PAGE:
My, this is so cheery as I face my 42nd birthday (March 2, gifts and Amazon gift certificates welcome! HA! Just kidding, cash is preferred. :P )
The other day a friend of mine on Facebook posted about how wasteful cemeteries are. He wrote, "Cemeteries are not a good idea. Natural resources are wasted, financial strain is put on the less fortunate, mass plots of land are deforested for coffins and burial space, names are forgotten, space is further limited, more natural resources are wasted, and religion is reinforced. We must critically think about alternatives." I agree!
So I commented about donating your body to science and he asked how to go about it. He'd never heard of it. Then I wondered, do most people not know about this final charitable act? I should find out more for myself and others and then write about it!
First, you have 2 options for donating your body after death. One is organ donation, which you can do through your state, when you renew your driver's license (I was able to sign up online). You can help up to 8 people with your donation, how cool is that? Some of those people will get a new lease on life because of you.
Did you know even an 80 year old can be an organ donor? So make sure you have your organ donor card.
The problem is, you have to die under rather specific circumstances to be able to be an organ donor. You have to basically die where you can be ventilated immediately. So if you die at home or in an accident, unless an ambulance can start ventilating you, your organs can't be used. Only 1-3% of people die in a way that they can be a donor.
UPDATE: There is actually one program, Science Care, that lets you both donate your organs for transplant then the rest of your body for science. See below for more information. This is the program Butch and I are looking to sign up with.
In some of these cases you could still do option 2, which is donate your whole body to science.
There are 2 ways a body is used when donated this way, either for education or research. While you can save up to 8 lives with organ donation, this whole body donation can save countless lives by training potential doctors and/or helping people do important research.
One thing is, usually if you donate your organs, you can't donate the rest of your body to science. They want the whole package. One exception is the corneas usually, but find out for sure and make sure your loved ones know so your wishes can be carried out if possible.
Another thing to keep in mind is there are some conditions that will mean that your body is not accepted. Some places don't take morbidly obese or someone with AIDs for example. Check with the program you choose.
Google "donate my body to science" or "willed body program" plus your state. Because you want to be "fresh" when you are donated, you will want to stay within a decent radius of your home area.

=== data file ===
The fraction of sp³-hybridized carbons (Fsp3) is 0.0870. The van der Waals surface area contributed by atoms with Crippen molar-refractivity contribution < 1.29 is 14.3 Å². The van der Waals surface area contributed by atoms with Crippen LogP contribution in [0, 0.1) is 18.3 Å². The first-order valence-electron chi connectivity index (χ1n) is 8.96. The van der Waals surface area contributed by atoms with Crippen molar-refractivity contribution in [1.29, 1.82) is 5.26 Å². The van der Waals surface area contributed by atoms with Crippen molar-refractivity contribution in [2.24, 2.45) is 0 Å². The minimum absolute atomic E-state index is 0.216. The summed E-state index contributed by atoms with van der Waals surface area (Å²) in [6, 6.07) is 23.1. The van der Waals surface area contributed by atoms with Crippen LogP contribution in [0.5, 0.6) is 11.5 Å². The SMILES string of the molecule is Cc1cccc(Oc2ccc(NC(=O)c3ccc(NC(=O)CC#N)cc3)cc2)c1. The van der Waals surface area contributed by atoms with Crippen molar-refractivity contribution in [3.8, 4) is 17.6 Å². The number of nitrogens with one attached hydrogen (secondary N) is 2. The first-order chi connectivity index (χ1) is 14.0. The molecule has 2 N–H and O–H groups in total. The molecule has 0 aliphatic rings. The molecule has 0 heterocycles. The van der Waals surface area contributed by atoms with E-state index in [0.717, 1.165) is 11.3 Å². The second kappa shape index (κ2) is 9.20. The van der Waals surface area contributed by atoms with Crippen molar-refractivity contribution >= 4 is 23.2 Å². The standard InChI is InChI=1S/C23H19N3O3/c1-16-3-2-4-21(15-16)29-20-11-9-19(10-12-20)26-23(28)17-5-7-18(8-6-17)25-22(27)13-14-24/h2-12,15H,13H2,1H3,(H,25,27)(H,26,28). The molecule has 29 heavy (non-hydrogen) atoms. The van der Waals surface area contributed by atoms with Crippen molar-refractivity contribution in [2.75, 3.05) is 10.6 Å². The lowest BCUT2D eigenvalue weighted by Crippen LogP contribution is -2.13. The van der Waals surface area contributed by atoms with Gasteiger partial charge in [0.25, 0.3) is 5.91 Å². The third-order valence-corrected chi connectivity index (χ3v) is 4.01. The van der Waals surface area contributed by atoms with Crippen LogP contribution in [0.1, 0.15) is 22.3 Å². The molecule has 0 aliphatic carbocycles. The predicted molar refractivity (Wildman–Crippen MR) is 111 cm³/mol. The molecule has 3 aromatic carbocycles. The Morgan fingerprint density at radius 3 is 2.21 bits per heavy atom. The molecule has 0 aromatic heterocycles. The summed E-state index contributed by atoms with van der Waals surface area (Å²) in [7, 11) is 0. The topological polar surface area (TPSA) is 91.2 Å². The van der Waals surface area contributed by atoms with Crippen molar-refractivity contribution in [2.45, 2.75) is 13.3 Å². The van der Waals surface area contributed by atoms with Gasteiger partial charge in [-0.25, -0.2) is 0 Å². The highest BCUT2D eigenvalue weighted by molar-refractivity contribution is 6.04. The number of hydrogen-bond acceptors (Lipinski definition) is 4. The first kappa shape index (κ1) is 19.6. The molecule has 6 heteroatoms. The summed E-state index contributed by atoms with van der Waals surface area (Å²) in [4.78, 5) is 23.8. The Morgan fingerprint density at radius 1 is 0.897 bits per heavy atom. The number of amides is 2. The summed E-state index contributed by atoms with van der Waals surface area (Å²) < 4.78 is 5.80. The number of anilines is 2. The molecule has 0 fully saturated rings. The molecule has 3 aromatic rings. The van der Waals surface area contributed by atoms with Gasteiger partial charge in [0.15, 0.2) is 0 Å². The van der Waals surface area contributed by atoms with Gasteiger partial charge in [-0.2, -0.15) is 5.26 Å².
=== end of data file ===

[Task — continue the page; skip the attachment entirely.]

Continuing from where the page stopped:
If you want to know what is done with the bodies, I recommend Stiff by Mary Roach. I haven't read the book but I've heard her interviewed and I think the book might be very interesting. Anyway, I won't go into details, but the bodies are handled with respect.
Some programs will cremate the final remains and send the ashes back to your loved ones. Sometimes this is their protocol, sometimes you have to request it in writing, so if that's important to you, find out when you sign your papers. Even if you don't sign up ahead of time, you can still have your body donated to science by your family. But do them a favor and take care of it ahead of time to make the process easier for them and quicker.
Most programs don't let you designate who or what type of research is done to your body. You pick the program or school that will suit your wishes and then they decide how to use your body when they get it.
And it has to be a donation, in accordance with the Uniform Anatomical Gift Act (UAGA). You can't sell your body or parts for any reason.
In my area, there are 2 universities that accept willed bodies, WVU and Marshall, for education. Here is a list of US Body Donation Programs.
I am particular to having my body used for research, though, which is a bit more challenging. For that, I've found 3 companies that handle bodies: (UPDATED)
- Science Care covers all expenses. It is one of the only programs to allow you to donate your organs for transplant first, and it is also one of the only programs that is accredited with the AATB. It's also accredited with the BBB.
- BioGift covers all expenses, accredited with the BBB.
- LifeQuest Anatomical covers all expenses, accredited with the BBB.
Here are some other resources:
- The Straight Dope (describes what is done with your body, along with other information)
- AATB: American Association of Tissue Banks (link is to the search engine for Accredited Banks. The AATB sets ethical guidelines to respect the family and the body)
I know it's not fun to think about such things, but imagine helping others even after you've died. Plus, if you find a university or organization that will have your remains cremated afterward, you are easing the burden from your family. Not to mention all the lives you can help or save by doing this generous and thoughtful act, nearly effortlessly.